How to Make Your Interviews More Productive

Adapting to the Rough Environment Can Help Make the Most of Meetings

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Paul Gumbinner
Paul Gumbinner

Things are tough out there. There are lots of good people looking for jobs -- many are working and, of course, many are not. The competition is fierce, even just to get an interview. Virtually everyone looking for a job wants to meet people who might influence their being hired. The number of people networking is overwhelming for recruiters, corporate executives and human-resources professionals.

There are few jobs, and that's something that you have to keep in mind when trying to set up an appointment. The people you are trying to meet are really busy. Today, everyone is being asked to do more for less. This means that their time is limited. It also means that if you get an appointment, there is a good chance it will get canceled or postponed several times. Don't be discouraged or disappointed, just persevere. But you have to be aware that when people do see you, the interview, more often than not, will be shorter than usual.

Being totally aware of this environment will help you to make your meetings more productive. Here are some things to keep in mind:

1. There is no such thing as a courtesy or informational interview.
All interviews are real. Please remember that if the person you are seeing likes you enough, they can always pass you on to someone who can influence your being hired. If you keep this in mind, you will approach it as an interview and not as merely a chance to meet someone and chat. There is a subtle but immensely important distinction between an interview and a conversation. You want it to be an interview. You want them to ask you real interview questions so that you can show off your good points.

2. Learn how to sell yourself in only a few minutes.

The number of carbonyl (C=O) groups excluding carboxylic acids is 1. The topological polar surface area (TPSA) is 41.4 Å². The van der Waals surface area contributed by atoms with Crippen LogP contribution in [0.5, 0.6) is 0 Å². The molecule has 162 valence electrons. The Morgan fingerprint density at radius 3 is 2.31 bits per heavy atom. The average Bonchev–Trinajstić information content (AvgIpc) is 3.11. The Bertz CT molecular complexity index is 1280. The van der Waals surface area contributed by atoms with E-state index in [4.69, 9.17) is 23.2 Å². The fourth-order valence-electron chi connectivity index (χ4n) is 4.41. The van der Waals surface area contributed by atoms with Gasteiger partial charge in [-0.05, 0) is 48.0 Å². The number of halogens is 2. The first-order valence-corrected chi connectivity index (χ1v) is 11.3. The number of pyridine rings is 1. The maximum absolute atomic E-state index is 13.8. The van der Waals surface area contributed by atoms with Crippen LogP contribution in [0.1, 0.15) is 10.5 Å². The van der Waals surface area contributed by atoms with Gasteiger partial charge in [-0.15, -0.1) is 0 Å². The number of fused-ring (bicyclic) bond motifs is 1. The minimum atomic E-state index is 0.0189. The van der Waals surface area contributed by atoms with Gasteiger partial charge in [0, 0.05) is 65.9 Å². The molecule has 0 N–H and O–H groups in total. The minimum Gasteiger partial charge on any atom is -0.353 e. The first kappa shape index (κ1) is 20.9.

Pacing yourself is critical. It never hurts at the beginning of a meeting to ask how long you have so you know how to respond. Know that the person you are seeing is undoubtedly busy dealing with layoffs, client budget problems and their own day-to-day business. They may not want to see you at all, or they may be doing someone a favor by seeing you. So you have to be able to tell them who you are and how you might fit in and make the case for your candidacy in just a few minutes. And this isn't easy.

Paul Gumbinner is president of the Gumbinner Co., New York. Before starting his executive-search firm in 1985, he spent 20 years in advertising, as an account person in categories including package goods, cosmetics, broadcasting, financial services, publishing, retail and fast food.

3. Learn to be specific about yourself and your accomplishments.
Most people talk in generalities. They answer questions by making statements such as, "I am smart" or "I am passionate" or "I like the business." And truthful as those answers may be, they do not give any tangible information. It is much better to describe how you are passionate, give examples of your smarts, and let your words and enthusiasm communicate how you like the business. Talk in case histories about yourself with background, solutions and results; this will go a long way toward showing your uniqueness. It also helps if you can position yourself as to what makes you unique and why you should be hired. Telling the interviewer what you did and how you did it also shows your thought process and leadership ability. Being results-oriented in your interview is an indication of your potential. Specifically describing your past successes gives a strong indication of your future potential.

4. When there is a specific job, you will be interviewed differently.
When there is a specific job, you will be interviewed with the specs of that job in mind. When they are seeing you as a courtesy, the tendency is to chat, ask a few relevant questions and be done with it. So when you are networking, it is important that you keep your interviewer focused on your candidacy.

5. Be careful not to overexpose yourself.
There is a danger in networking. You can become overexposed. Seeing too many people can actually hurt. I know of job hunters who have actually used contacts to see three and four people at the same company. If each of those people sends your résumé down to human resources, they can and will become annoyed that you are seeing so many people. Most companies keep good records, especially if you are seeing someone in human resources. And if, as has happened so often in this economy, you are still unemployed in a couple of months, you can easily be seen as damaged merchandise. People are only human. They may naively believe that the best people get hired quickly, which of course isn't true, but perception is reality. Target the companies you talk to carefully and interview only where your personality and skills may work best.

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